15-year-old American pianist and composer Conrad Tao was found playing children’s songs on the piano at 18 months of age and has never looked back. Born in Urbana, Illinois, Conrad started formal piano lessons at 3, gave his first public piano recital at age 4, and performed a recital at the World Piano Pedagogy Conference in Orlando, Florida at age 7. He made his concerto debut at age 8, was featured on the national radio program “From the Top” as pianist and composer at age 10, and on PBS’s “From the Top—Live from Carnegie Hall” TV series as violinist, pianist and composer two years later.
Tuesday, June 15, 2010
Piano Trio I
Performed by the Lincoln Trio
Love is the constant enigma.
I aim to search the endless possibilities and risks that love entails. Love, that huge concept, that bombastic idea that countless books and films pound into our heads – I have tried to capture some of it in my piano trio.
The first movement, “Desire”, is an optimistic affair that celebrates the joy and high that comes with a newfound infatuation. With that comes a hunger for the unfamiliar, a desire to explore new territory. A soaring violin passage in the opening bars feels incomplete and waits for a response, but that response never comes. Instead, a torrent of new ideas and thoughts pour in – occasionally the theme can be heard through the waves but before long it succumbs to the power of this rushing flow of passion. It doesn’t search for a logical answer, instead choosing to lose itself in the inexplicable power of young love. The movement ends in ecstasy, a sudden rush culminating in a shrill violin harmonic.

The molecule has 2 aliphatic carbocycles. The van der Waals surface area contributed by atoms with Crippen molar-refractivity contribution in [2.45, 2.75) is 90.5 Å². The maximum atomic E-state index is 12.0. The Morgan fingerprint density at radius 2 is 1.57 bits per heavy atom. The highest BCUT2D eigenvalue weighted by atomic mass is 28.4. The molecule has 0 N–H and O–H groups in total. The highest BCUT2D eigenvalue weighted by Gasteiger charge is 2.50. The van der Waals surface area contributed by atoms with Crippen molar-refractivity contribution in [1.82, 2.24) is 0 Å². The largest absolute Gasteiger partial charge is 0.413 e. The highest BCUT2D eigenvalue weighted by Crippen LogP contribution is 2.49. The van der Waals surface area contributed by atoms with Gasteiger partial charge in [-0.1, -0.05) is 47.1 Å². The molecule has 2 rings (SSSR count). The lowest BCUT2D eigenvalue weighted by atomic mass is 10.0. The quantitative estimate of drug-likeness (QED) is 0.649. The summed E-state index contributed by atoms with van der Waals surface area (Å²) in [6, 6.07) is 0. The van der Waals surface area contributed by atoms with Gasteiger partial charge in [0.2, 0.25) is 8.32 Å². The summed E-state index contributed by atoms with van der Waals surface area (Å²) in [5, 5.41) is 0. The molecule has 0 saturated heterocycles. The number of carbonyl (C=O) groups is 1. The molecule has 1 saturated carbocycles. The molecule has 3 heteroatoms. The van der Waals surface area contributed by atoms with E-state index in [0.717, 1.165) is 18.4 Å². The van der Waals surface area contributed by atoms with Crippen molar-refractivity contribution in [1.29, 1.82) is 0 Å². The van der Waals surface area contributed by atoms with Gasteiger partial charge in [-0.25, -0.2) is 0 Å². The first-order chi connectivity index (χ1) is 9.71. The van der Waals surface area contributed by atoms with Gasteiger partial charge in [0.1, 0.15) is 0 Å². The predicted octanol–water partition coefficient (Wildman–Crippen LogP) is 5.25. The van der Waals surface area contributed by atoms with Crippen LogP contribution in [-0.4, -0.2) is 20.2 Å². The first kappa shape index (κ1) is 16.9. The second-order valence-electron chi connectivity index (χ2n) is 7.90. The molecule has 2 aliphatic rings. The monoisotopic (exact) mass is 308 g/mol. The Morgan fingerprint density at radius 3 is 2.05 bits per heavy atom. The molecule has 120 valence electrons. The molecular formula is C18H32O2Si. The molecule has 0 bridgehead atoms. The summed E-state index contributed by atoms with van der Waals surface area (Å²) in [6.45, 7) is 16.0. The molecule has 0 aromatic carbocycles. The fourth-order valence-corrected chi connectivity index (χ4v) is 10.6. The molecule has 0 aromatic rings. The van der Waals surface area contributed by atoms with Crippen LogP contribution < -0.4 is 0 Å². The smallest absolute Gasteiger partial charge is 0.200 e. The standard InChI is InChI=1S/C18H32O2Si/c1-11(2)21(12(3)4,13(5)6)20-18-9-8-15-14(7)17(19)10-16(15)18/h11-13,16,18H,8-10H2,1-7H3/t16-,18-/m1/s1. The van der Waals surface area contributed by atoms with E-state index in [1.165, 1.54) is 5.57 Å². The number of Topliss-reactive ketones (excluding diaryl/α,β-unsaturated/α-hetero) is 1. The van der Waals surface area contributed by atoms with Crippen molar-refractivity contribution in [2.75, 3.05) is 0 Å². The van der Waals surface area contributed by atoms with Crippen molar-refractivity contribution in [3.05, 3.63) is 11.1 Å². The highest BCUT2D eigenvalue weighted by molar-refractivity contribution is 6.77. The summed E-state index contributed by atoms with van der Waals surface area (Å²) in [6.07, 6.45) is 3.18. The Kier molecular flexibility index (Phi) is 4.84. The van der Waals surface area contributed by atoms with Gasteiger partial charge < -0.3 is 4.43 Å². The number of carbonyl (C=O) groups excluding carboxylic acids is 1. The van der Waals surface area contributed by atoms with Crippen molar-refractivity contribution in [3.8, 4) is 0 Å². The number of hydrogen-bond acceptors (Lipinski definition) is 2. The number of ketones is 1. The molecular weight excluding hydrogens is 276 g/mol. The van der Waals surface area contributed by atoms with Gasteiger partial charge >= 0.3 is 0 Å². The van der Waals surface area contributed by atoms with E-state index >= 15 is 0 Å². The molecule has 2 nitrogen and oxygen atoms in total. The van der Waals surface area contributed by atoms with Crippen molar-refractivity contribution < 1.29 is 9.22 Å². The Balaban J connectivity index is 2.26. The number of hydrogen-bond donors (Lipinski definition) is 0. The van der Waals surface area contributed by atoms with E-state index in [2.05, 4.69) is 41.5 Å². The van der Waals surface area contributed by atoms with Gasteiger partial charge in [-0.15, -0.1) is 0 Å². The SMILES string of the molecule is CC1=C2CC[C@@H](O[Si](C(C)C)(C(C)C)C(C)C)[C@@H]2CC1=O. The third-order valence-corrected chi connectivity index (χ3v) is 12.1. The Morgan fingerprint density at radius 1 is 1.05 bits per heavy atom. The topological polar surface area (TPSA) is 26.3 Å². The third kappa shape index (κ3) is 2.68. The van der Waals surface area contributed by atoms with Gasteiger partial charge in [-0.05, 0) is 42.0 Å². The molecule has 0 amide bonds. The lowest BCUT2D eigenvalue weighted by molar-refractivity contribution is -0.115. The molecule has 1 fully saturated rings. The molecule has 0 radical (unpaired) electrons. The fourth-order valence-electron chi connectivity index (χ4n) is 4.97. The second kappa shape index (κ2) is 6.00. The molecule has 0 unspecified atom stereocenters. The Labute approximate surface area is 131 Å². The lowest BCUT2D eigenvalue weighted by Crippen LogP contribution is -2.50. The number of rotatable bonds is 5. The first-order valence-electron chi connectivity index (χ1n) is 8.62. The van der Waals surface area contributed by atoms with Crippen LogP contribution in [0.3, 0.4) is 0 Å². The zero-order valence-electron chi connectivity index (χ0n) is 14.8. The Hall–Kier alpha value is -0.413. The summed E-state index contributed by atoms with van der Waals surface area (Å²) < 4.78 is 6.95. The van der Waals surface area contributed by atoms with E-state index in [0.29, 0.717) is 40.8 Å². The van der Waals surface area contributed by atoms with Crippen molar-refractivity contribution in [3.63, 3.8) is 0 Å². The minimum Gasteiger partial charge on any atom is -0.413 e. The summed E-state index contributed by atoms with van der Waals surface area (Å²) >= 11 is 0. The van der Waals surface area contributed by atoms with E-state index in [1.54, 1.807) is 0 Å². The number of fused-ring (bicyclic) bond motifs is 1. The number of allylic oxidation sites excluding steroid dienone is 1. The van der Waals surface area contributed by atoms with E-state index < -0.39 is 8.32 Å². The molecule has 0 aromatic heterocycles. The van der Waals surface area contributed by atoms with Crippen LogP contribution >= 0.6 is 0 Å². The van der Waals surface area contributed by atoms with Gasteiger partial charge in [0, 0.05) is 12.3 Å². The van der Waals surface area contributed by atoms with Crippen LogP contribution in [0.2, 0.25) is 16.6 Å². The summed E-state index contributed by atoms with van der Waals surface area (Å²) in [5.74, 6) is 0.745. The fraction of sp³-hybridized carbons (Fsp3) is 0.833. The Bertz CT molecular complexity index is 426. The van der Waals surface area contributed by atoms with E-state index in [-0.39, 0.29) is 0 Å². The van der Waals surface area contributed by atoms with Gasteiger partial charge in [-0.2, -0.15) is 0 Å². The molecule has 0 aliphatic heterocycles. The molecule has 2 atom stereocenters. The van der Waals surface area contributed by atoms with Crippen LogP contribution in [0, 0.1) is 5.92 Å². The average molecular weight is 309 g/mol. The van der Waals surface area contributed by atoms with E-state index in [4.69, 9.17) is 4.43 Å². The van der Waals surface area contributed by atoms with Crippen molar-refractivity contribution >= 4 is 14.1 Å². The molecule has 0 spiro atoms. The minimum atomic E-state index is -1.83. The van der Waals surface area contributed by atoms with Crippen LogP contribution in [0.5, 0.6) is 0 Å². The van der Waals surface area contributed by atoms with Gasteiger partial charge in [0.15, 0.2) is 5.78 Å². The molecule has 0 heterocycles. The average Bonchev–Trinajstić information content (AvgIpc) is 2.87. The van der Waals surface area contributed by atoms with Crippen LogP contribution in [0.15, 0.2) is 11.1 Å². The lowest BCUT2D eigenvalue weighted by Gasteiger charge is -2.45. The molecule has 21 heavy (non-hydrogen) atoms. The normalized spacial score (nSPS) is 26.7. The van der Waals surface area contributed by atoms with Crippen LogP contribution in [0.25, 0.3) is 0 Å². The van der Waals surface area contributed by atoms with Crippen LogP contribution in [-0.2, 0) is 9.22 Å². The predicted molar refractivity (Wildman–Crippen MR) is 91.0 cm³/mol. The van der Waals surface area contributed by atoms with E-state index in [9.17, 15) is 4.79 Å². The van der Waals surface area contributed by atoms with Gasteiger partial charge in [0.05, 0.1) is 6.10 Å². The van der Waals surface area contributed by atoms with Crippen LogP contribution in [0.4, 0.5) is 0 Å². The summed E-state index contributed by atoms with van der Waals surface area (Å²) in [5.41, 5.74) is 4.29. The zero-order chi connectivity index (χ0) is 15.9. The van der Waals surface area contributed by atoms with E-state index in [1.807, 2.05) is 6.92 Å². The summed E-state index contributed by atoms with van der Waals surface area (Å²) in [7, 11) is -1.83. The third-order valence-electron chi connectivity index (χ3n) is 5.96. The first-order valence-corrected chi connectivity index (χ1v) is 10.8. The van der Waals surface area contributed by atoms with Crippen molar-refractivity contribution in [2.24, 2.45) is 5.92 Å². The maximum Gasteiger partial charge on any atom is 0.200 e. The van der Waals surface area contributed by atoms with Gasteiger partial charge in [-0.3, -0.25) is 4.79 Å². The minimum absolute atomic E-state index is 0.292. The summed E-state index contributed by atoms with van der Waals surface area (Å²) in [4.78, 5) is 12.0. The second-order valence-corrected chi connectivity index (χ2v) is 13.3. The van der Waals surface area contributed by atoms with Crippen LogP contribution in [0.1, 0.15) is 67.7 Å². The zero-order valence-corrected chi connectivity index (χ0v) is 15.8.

Piano Trio II
Performed by the Lincoln Trio.
And then comes the afterwards. Love’s quiet side comes to the fore. Tiny sparks of bliss replace fires of passion, the throbbing rhythms of infatuation replaced by pulsating shimmers that are barely audible. The piano plays “like a celesta in the night” with soft bells underneath as the violin serenades quietly.
The warmth of the day disappears. Eventide is cold. And yet, silent excitement infuses the night with warmth. After embracing this comfort for a brief moment, the piano begins an ambient rhythmic blanket, upon which the strings interchange soaring melodies, intertwining and just missing each other, until they meet – joined as one for a moment. The opening material returns, but now the love has nearly frozen. Everything has faded into sleep.
The bells, now in the distance, ring eight last times. All is silent.